What happens when two people see the same event, hear the same words but have very different interpretations of what happened? A divide forms; a common occurrence in our culture right now. This morning was no exception. I listened to a news story on two different networks. Same facts, same video but two very different interpretation of the story. It was like living in alternate universes. This difference in interpretation got me thinking about neuroscience. I know, what a geek!
I read a study that offered some insight as to why there is so much partisan divide. According to the study, our biases have much to do with how we process political events on a neural level. Our political attitudes influence our thinking and how we interpret stories.
The study used functional MRI scans to see what happens in the brains of people when they viewed political or campaign messages. What they found was that the neural responses between conservative-leaning and liberal-leaning study subjects resulted in different interpretations of the same information.
The study went on to say that political messages that use threat-related and moral-emotional language are more likely to divide us. No surprise there. But let’s think about the rhetoric of the past election and how that contributed to what we now see–extreme polarization.
The study also supported the idea that the more we segregate people into groups (think red and blue states), the more we encourage people to cling more tightly to their own safe community. Thus, all the labeling and grouping people into categories that we heard for months divided us even further.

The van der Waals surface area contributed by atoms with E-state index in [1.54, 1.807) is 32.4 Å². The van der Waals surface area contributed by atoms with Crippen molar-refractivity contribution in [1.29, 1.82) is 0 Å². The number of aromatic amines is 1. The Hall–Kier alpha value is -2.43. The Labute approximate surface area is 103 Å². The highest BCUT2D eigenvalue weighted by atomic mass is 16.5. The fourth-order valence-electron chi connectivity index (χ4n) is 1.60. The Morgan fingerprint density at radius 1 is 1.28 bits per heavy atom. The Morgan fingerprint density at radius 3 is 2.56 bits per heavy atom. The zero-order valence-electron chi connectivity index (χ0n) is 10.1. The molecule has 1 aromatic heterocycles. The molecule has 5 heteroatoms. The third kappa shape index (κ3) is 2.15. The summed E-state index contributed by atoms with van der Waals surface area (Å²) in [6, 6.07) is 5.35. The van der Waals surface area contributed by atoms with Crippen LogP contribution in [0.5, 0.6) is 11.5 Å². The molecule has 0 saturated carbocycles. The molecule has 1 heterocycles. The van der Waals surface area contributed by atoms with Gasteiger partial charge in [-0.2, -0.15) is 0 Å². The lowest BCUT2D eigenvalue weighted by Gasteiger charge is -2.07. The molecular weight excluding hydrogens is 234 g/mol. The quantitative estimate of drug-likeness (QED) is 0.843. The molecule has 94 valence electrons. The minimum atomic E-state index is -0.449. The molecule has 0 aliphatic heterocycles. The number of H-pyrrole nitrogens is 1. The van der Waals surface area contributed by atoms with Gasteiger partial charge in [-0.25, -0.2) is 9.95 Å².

The bottom line is this: We tend to interpret political information in a way that confirms our biases. But the result are more polarization. And this is creating a dangerous climate in our country.
What can we do to stop the divide?
- Rather than divide people into groups, strive to find a common identity. For example, we are Americans vs democrats and republicans; we are Christians vs different denominations. This commonality of identity could potentially bring more people together.
- Related to the above, stop calling people names and assigning them to categories. Lose the labels.
- Stop using words that threaten our safety. Remember, words divide when they threaten our safety or morality. Messaging is important to calming the political culture.
- Be aware of the media you consume. When you only listen only to one perspective, it solidifies your bias against another group. Flip channels, listen to new points of view. Be open to hearing people other than your in group.
- Teach journalists to be journalists, not ideologues. They create division with their words. The way they editorialize and levy blame on politicians, makes them complicit in creating more division. Journalism needs reform.
- Increase your empathy for others and consider the perspective of another person. Be respectful.
- Focus on common goals. For example, what can we do to stop the virus, help small businesses, etc.? I am SOOOO tired of all the blame.
- Stop suppressing differences on college campuses. Universities are supposed to be places of debate, critical thinking and learning. When a divergent view emerges and is snuffed out, this is dangerous. Academia needs to be held accountable for promoting ideology and identity politics rather than truth seeking and true learning.
- Stop lying and know the facts. Fact checking–bring it back. Then report the facts, not personal interpretations. Please stop telling me how to think.
Look, most of us care about the same things. We don’t want our neighborhoods burning, people dying from the virus or our economy ruined. And yes, we do have significant differences as to how to achieve these outcomes. But maybe our path forward is to stop creating unnecessary division and learn to listen without becoming defensive and down right mean.
Congress are you listening?
Media, are you listening?
Universities, are you listening?
It’s time to work toward reconciliation and end the divisions that only hurt us all.